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Archive for the ‘Savory Steals’ Category

Savory Steals: Great Crunchy Garnishes

In Home Cookin', Savory Steals on July 3, 2009 at 5:14 am
Tonight's dinner of Green Papaya Salad with Grilled Shrimp got a big boost from a handful of Fried Garlic and Peanuts. Get out your breath mints.

Tonight's dinner of Green Papaya Salad with Grilled Shrimp got a big boost from a handful of Fried Garlic and Peanuts. Get out your breath mints.

Like just about everybody else, this summer we are tightening up our already snug household budget. One savory steal that I think gets underutilized sometimes is a great crunchy topping. When I’m using up the remnants of a bag of salad, some baby spinach leaves and that last, perhaps slightly dry carrot or random leftover tomato, homemade croutons from those last end pieces of a bread loaf transform a lackluster salad into a luscious one.  Cube it up, season with salt, pepper, parmesan and saute or toss in the toaster oven. Homemade croutons, toasted almonds tossed with spices…you see where I’m going here. That extra layer of texture can really boost the power of an otherwise ho-hum dish.

Another hero in this category, that requires only a tiny bit more prep, is the great, the grand, fried garlic and peanuts. Every once in a while, I pick up a $1.99 bag of blister peanuts at Trader Joe’s. Chop them up, as fine or coarse as you like, do the same with a head of garlic. I like to fry the garlic first on medium-low with canola or grapeseed oil, to make sure the oil itself gets a nice garlicky flavor. Then toss in the peanuts and DO NOT WALK AWAY. Stir and watch until you get that golden-brown delicious color and incredible crunch. I have made the mistake of thinking I could multi-task for 30 seconds, only to have a big pan of burned garlic.  The reward for your five minutes of patience is a tupperware full of crunchy, salty garlicky magic that you can keep in the fridge and toss on just about any dish. I like it on fresh, southeast-asian salads like the green papaya salad I made for dinner tonight, or vermicelli with grilled shrimp or pork. It also works well on thick soupy dishes like congee, arroz caldo, potato-leek soup, or vegetable purees. Any stir-fried dish, from just a handful of green beans to more elaborate rice-noodle dishes and everything in betwen, also get a great boost from the fried garlic & peanuts. For $1.99, how can you not make a batch of this little hero?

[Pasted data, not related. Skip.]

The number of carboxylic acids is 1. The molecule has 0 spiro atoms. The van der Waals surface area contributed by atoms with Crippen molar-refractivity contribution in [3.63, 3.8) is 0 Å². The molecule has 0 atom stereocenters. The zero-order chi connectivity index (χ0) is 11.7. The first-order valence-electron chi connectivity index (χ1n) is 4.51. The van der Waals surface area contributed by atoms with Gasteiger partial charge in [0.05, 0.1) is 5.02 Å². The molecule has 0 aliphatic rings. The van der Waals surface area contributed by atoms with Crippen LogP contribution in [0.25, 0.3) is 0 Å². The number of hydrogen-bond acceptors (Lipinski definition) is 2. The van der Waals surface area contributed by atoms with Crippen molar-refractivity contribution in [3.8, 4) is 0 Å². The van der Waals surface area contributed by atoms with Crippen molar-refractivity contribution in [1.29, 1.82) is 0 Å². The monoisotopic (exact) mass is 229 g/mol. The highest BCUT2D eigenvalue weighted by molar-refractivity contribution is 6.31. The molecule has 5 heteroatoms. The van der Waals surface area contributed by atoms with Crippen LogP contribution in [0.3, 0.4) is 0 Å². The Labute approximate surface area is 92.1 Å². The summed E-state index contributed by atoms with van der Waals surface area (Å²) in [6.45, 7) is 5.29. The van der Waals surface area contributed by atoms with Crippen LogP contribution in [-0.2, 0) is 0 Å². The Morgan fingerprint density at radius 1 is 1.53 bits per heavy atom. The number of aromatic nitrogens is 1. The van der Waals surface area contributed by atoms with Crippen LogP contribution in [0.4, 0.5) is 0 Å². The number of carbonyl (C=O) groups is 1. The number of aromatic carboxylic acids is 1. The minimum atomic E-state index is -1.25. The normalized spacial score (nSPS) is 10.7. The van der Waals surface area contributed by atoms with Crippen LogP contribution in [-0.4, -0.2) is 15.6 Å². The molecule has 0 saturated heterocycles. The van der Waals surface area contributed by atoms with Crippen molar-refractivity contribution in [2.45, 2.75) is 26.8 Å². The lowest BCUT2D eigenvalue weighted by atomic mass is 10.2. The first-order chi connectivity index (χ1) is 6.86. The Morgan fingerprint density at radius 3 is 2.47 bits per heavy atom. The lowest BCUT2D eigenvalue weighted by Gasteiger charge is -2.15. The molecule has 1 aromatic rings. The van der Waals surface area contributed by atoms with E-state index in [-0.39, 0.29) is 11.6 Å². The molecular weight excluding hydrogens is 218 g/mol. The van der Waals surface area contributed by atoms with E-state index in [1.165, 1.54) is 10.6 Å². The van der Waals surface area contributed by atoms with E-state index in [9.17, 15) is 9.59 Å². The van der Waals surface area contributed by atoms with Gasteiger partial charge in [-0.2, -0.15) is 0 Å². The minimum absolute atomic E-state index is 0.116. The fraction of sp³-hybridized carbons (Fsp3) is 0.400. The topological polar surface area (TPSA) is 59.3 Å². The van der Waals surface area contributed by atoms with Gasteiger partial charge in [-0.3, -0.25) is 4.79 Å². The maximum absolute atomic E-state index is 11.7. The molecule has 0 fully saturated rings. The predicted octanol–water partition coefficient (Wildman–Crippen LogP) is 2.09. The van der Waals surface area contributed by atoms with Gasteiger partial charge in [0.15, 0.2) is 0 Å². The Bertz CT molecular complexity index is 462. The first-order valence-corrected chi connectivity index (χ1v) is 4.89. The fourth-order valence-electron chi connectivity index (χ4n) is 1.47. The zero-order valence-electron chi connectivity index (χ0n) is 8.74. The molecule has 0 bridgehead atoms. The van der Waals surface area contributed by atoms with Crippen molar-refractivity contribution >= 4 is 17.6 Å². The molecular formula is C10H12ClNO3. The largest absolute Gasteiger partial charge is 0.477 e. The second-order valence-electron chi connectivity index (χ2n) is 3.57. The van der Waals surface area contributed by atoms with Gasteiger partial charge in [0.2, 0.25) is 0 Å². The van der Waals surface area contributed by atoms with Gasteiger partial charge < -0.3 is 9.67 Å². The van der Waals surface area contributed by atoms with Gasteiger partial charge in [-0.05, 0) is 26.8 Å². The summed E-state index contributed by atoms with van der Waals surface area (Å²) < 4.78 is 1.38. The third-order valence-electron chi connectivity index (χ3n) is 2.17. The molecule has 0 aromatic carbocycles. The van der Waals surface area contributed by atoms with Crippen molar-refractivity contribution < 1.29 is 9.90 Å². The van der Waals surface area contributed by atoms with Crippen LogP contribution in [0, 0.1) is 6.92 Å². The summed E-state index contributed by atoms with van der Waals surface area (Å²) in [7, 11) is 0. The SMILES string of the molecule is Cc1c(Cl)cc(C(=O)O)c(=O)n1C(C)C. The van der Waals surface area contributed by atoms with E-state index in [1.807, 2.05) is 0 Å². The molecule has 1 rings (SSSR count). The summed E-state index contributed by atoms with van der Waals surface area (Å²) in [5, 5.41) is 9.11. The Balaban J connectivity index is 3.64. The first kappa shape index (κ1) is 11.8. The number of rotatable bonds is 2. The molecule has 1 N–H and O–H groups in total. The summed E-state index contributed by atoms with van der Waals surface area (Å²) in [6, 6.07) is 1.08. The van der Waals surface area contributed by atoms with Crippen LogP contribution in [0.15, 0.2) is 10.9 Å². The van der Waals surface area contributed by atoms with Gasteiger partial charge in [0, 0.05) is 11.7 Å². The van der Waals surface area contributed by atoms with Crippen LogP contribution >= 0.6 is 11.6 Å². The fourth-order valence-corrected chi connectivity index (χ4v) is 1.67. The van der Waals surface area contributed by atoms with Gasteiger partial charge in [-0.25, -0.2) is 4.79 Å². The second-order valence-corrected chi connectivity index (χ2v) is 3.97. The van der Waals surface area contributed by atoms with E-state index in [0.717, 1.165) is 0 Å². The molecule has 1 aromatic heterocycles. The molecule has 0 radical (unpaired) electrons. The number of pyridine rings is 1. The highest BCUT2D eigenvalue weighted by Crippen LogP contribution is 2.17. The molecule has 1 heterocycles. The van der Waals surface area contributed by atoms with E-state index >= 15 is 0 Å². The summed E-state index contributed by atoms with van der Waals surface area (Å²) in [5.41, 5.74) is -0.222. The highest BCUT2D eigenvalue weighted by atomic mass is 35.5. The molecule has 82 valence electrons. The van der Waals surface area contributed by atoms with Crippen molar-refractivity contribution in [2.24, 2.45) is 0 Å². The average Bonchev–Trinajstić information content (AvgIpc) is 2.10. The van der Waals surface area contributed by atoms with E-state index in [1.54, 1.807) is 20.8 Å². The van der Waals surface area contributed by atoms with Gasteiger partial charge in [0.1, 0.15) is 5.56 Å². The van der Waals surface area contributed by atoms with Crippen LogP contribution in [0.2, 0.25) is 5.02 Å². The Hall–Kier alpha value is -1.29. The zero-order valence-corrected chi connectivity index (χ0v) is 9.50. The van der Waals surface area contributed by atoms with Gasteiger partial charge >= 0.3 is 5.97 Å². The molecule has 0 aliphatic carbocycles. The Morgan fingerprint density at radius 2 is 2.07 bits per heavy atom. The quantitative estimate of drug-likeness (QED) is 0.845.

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Savory Steals: Dal of my Dreams

In Home Cookin', Savory Steals on March 2, 2009 at 3:44 am

I love that big important chefs are dishing out modern interpretations of curries, adobo and vermicelli salads–immigrant soul food. Why should European foods be the only ones worth shelling out big bucks for and calling “gourmet?” Potato soup is potato soup after all.  At the same time, I expect that foods that cost almost nothing to make in home countries like mine, and very little to make here in the U.S., should also be widely, cheaply available. I say, if a dish was invented by or for people with very few resources, it should be delicious, accessible and cheap.

One dish that fits this bill, that I’ve seen recently commanding ridiculous prices, is dal. This Indian vegetarian staple fills your house with dreamy, beautiful smells as it cooks and can be based on very, very cheap ingredients from your local Asian market. Garbanzo beans, lentils, mung beans…all extremely cheap, long shelf lives…any of them can form the base for a good dal. The recipes are really simple: saute spices, maybe with butter, add lentils and liquid and cook away until the desired consistency. The ingredients list is a bit long and can vary depending on what you grew up with, but it’s img_0436inexpensive and will launch you into a thousand delicious Indian dishes.